Another example is the movement afoot to “reign in activist judges” by removing lifetime appointments and/or using some other methods to make judges accountable to “the American People”. However, the entire purpose of the judiciary system in America is exactly and precisely to have judges who are NOT able to pressured politically, and who are NOT required to answer to “the will of the American People”. That’s called “checks and balances”, if one were to remember one’s GRADE SCHOOL teachings. However, a large percentage of self-described “conservatives” are backing this movement, seemingly without a second thought to the fact that it completely destroys one of the great founding principals of our country.
There is also the example of a movement afoot to implement a new tax system, such as flat-tax, national sales tax, or value-added tax (VAT). There is a hue and cry from the self-described “liberals” that such a tax would be “regressive”, meaning it would punish the poor and middle class with an unfair burden of taxes. However, the current tax system is so Byzantine and opaque that only upper-income folks can actually work the system to their advantage, meaning that the rich are always able to find loopholes in the existing system that skew reality so that it has no relation to published tax tables. A national sales tax that exempted basic necessities (medicine, rent, utilities, unprepared food, etc) would be unavoidable by all, however, and would allow lower- and middle-income folks to survive with little taxation on the basic necessities of life. The wealthier folks, however, will blithely pay the sales tax on their luxury purchases, as will criminals (who don’t file tax returns, but do buy over-the-counter goods and services). So the “regressive” argument seems like nothing more than the beating of a partisan drum for no good reason.
In fact, all of the pontificating, boasting, and arguing in America today seems to me to be melding into a strange type of “Team Spirit”, where people’s political and religious personas are shaped by the “team” they choose to support, rather than on what the person actually thinks and believes. I always root for my favorite sports teams, and think they’re going to win (be right), and always look for favorable signs and trends, and disparage the opposing teams, and complain about the officiating, and feel elation or pain with each win or loss, and never think to question my devotion to the team, because they’re my team, and I love my team and support them, even when they lose (are wrong).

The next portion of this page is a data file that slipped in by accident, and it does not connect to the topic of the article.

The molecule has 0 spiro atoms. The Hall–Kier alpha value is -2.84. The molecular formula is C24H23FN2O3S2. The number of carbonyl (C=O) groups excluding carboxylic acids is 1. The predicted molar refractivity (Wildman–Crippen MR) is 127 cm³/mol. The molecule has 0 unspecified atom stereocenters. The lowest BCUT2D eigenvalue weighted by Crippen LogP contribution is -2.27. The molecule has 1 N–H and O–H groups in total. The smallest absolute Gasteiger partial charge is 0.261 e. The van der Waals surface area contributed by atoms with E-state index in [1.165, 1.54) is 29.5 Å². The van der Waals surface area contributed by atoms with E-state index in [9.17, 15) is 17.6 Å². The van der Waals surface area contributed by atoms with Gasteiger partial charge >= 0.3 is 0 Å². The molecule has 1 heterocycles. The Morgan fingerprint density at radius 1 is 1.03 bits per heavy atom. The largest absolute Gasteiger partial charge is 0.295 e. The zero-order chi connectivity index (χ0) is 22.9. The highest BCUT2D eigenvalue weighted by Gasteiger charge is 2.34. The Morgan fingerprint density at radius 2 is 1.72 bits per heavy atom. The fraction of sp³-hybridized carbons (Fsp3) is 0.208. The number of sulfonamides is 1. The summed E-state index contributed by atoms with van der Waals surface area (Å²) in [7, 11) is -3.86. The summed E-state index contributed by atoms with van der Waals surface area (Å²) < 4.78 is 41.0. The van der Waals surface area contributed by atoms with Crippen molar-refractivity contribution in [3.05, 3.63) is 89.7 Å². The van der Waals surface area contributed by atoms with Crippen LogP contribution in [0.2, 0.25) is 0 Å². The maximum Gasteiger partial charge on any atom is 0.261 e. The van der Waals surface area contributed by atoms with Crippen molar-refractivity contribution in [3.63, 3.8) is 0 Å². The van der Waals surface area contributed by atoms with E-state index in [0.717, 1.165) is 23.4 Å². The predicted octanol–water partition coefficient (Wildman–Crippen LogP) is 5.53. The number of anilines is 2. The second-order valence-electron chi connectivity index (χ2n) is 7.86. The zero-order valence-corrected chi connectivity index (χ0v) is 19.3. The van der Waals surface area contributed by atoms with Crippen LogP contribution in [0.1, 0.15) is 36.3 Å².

But I do all that because sports is, ultimately, meaningless. It is simply a pastime, an enjoyable diversion from real life. But religion and politics are important. They are a part of real life. They deserve and require deep thought and evaluation. There is no dogma that is always right or always wrong, and choosing one side without contemplation is simply taking the easy way out. However, I think that the powers-that-be are going out of their way to foment partisanship instead of critical thinking, because it’s easier to get people excited about a catchy slogan and an appealing spokesperson than it is to get them to read, evaluate, and understand a position paper or plan for dealing with real problems. It’s also easier to get people excited by pointing out the failings of their opponents and then uniting supporters against a common enemy.
But, unfortunately, our common enemy is blind faith. Faith that the people who say the things we want to hear will actually end up doing the things we want them to do. Faith that the people leading the cheers actually have the greater good as their goal. Faith that people who tell us things we don’t like to hear are wrong rather than just the bearers of unpleasant, but accurate, truths.
So remember that breaking with the status quo of your selected flock does not equate to treason. If everyone simply accepted the pontifications of their figureheads we’d still have slavery, women wouldn’t be able to vote, and nobody would be able to drink. Not even at a baseball game, and that would be positively un-American…wouldn’t it?